As a theoretical physicist, Frank Wilczek has made a career out of dreaming up new ways to understand our physical universe—and he’s usually right.
In the early 1980’s, he predicted the existence of a new quasiparticle, called the anyon—which was confirmed in experiments last summer. In 2004, Wilczek was awarded the Nobel Prize in Physics for his contribution decades earlier to the theory of quantum chromodynamics. And in addition to the anyon, he has predicted the existence of a hypothetical particle known as the axion, a possible component of cold dark matter.
More than 62 million years ago, a few million years after the extinction of non-avian dinosaurs, a group of seafaring birds known as pelagornithids first appeared in the fossil record. They had long wings, and, unusually for a bird, teeth. They had a much simpler structure than modern mammal teeth, known as pseudoteeth.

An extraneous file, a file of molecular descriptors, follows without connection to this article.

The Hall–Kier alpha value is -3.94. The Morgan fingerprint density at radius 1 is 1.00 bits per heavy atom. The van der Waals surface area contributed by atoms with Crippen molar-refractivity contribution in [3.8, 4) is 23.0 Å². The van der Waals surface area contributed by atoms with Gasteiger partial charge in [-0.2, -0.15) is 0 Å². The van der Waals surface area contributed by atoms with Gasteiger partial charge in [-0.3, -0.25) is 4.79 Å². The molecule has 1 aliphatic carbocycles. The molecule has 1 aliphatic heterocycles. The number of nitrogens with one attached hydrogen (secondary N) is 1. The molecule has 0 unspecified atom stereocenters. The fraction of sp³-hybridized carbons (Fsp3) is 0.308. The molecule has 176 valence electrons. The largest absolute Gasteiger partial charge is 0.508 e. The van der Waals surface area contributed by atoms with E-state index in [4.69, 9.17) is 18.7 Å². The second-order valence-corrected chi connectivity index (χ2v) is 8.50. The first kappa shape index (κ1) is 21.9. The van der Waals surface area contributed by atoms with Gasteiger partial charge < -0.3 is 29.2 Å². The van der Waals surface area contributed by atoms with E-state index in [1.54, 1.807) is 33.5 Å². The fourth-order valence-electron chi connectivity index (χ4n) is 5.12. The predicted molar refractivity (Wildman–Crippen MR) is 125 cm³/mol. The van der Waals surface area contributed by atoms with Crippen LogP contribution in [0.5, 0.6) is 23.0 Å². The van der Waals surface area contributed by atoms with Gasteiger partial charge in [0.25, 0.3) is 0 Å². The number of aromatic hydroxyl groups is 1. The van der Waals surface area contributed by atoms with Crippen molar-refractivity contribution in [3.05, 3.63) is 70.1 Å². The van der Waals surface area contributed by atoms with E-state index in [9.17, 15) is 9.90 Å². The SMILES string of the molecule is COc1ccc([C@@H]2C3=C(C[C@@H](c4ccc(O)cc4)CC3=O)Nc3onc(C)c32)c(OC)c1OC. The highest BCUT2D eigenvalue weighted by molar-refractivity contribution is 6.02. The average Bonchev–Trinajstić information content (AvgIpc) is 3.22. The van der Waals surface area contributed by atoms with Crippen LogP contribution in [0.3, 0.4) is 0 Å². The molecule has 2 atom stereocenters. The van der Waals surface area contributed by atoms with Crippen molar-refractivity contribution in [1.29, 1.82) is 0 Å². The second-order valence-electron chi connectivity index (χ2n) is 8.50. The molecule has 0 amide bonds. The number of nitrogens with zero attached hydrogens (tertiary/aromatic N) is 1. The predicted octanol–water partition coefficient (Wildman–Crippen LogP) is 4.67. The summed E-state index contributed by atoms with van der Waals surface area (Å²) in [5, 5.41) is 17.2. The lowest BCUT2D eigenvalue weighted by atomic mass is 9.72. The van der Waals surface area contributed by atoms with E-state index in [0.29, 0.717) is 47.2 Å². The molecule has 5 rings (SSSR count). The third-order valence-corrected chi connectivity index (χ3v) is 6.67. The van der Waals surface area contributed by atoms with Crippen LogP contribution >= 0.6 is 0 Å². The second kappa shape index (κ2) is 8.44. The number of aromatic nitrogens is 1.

While alive, pelagornithids successfully took over the planet. Their remains have been found on every continent, and their existence stretched for more than 50 million years. New research, published inScientific Reportslate last year, reveals that by the time the pelagornithids had been around for 12 million years, they’d already evolved to gigantic sizes never seen since in birds. They had 6-meter wingspans, nearly twice the size of modern albatrosses.